Chatbots are particularly vulnerable to machine learning attacks due to their constant user interactions, which are often completely unsupervised. We spoke to Scanta to get an understanding of the most common cyber attacks that chatbots face. Scanta CTO Anil Kaushik tells us that one of the most common attacks they see are data poisoning attacks through adversarial inputs. Data poisoning is a machine learning attack in which hackers contaminate the training data of a machine learning model. They do this by injecting adversarial inputs, which are purposefully altered data samples meant to trick the system into producing false outputs. Systems that are continuously trained on user-inputted data, like customer service chatbots, are especially vulnerable to these kinds of attacks. Most modern chatbots operate autonomously and answer customer inquiries without human intervention. Often, the conversations between chatbot and user are never monitored unless the query is escalated to a human staff member. This lack of supervision makes chatbots a prime target for hackers to exploit. To help companies protect their chatbots and virtual assistants, Scanta is continuously improving their ML security system, VA Shield.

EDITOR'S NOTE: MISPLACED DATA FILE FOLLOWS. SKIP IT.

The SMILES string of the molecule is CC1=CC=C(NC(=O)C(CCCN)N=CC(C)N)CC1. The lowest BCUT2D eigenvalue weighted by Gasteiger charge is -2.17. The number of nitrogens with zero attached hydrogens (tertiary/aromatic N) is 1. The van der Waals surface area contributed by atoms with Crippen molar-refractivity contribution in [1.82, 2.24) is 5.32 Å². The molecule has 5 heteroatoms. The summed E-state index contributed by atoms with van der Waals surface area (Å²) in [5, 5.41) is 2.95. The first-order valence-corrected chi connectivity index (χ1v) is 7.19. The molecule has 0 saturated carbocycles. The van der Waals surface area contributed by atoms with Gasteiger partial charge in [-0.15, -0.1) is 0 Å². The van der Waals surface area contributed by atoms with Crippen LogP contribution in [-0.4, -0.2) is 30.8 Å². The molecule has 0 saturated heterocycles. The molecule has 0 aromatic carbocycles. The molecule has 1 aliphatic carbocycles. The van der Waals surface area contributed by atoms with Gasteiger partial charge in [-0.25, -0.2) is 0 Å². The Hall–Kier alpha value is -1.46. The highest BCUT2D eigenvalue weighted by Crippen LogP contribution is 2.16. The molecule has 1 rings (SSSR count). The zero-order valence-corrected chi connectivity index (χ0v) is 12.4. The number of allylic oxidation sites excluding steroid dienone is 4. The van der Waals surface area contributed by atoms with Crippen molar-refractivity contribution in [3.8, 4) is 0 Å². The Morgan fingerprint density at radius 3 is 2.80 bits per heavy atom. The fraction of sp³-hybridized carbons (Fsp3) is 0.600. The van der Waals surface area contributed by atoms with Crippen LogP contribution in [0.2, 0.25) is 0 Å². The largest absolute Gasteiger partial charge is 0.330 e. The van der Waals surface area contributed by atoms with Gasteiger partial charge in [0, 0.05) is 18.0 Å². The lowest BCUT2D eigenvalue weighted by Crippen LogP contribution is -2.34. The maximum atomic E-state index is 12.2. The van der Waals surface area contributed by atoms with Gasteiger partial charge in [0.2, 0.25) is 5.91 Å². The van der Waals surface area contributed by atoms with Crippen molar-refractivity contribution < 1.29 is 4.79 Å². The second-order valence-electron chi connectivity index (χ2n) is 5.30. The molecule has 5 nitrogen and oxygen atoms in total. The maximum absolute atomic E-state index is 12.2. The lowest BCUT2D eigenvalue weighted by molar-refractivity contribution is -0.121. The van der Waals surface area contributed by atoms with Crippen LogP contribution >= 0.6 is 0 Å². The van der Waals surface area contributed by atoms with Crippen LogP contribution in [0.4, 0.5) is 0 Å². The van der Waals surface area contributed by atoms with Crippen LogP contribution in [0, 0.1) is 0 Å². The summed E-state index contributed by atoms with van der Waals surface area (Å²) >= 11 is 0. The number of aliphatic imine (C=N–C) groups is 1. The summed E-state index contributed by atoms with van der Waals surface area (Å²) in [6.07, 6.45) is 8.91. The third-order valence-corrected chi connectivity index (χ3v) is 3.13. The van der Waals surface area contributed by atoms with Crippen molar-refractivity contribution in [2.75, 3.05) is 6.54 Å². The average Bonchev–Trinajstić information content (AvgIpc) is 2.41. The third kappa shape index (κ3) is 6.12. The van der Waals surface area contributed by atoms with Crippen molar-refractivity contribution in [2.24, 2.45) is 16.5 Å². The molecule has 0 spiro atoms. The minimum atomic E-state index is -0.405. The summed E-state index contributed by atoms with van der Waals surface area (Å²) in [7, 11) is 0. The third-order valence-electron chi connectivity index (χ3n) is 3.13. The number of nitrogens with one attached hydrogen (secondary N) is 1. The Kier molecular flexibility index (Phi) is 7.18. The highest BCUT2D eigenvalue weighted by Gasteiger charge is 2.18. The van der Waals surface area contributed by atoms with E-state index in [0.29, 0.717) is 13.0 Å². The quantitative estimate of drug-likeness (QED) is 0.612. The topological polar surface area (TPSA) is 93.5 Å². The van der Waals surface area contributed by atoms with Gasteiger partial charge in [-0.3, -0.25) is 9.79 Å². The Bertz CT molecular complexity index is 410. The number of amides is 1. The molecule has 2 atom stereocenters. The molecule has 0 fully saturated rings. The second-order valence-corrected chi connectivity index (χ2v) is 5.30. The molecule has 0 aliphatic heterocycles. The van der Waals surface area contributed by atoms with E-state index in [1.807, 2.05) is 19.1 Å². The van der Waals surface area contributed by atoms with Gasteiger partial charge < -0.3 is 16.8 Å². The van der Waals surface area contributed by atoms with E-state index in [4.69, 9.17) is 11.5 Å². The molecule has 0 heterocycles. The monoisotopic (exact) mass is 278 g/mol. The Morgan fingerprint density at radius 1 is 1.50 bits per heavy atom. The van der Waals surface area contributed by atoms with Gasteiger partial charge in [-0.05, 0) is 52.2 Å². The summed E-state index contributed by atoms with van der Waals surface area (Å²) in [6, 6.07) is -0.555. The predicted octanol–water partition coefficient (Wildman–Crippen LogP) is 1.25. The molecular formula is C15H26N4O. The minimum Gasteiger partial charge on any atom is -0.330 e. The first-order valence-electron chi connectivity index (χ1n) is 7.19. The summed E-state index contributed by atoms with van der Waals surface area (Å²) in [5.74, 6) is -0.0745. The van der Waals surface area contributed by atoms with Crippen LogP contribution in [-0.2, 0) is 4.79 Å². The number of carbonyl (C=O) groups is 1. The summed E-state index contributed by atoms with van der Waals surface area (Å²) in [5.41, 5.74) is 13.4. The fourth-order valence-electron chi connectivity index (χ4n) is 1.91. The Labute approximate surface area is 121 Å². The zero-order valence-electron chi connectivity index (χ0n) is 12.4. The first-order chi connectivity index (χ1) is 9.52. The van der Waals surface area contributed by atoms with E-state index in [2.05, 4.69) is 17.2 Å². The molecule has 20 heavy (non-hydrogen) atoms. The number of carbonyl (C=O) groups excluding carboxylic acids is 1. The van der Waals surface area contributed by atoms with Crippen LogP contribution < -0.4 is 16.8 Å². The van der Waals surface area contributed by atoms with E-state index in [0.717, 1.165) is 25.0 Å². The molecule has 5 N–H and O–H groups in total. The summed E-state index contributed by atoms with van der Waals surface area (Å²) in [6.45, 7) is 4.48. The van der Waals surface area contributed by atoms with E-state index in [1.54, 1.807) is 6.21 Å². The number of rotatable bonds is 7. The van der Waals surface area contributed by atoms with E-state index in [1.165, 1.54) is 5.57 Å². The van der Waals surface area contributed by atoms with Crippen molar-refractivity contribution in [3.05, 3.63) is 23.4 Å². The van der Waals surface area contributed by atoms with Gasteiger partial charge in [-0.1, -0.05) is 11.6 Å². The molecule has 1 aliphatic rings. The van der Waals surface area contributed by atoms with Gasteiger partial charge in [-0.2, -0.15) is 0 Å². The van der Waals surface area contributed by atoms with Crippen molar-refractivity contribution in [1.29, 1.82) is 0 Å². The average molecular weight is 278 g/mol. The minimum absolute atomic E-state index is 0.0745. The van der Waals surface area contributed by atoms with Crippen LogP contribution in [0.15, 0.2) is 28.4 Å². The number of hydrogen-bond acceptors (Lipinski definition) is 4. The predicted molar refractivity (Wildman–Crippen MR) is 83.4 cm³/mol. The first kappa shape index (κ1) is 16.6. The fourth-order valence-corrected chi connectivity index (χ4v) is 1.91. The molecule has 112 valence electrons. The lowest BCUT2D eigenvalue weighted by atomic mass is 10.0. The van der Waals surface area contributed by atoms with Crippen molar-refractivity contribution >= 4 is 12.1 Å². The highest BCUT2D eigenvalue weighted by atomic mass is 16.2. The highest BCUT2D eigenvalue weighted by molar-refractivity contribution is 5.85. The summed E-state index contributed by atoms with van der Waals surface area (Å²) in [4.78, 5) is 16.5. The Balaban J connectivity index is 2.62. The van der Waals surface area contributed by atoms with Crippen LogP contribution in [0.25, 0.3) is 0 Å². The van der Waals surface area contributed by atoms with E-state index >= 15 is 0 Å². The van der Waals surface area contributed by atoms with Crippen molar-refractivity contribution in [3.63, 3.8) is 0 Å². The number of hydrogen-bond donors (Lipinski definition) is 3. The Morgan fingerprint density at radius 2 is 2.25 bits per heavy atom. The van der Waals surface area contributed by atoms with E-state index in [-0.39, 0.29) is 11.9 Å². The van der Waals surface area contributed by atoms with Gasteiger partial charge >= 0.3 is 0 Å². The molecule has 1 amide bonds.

After the data has been accurately defined, it is important to put in place procedures to assure the accuracy of the data. Imposing controls on the wrong data does no good at all. Which raises the question: How good is your data quality? Estimates show that, on average, data quality is an overarching industry problem. According to data quality expert Thomas C. Redman, payroll record changes have a 1% error rate; billing records have a 2% to 7% error rate, and; the error rate for credit records: as high as 30%. But what can a DBA do about poor quality data? Data quality is a business responsibility, but the DBA can help by instating technology controls. By building constraints into the database, overall data quality can be improved. This include defining Referential Integrity into the database. Additional constraints should be defined in the database as appropriate to control uniqueness, as well as data value ranges using check constraints and triggers. Another technology tactic that can be deployed to improve data quality is data profiling. Data profiling is the process of examining the existing data in the database and collecting statistics and other information about that data.
Quote for the day:
"Concentrate all your thoughts upon the work in hand. The Sun's rays do not burn until brought to a focus." -- A.G. Bell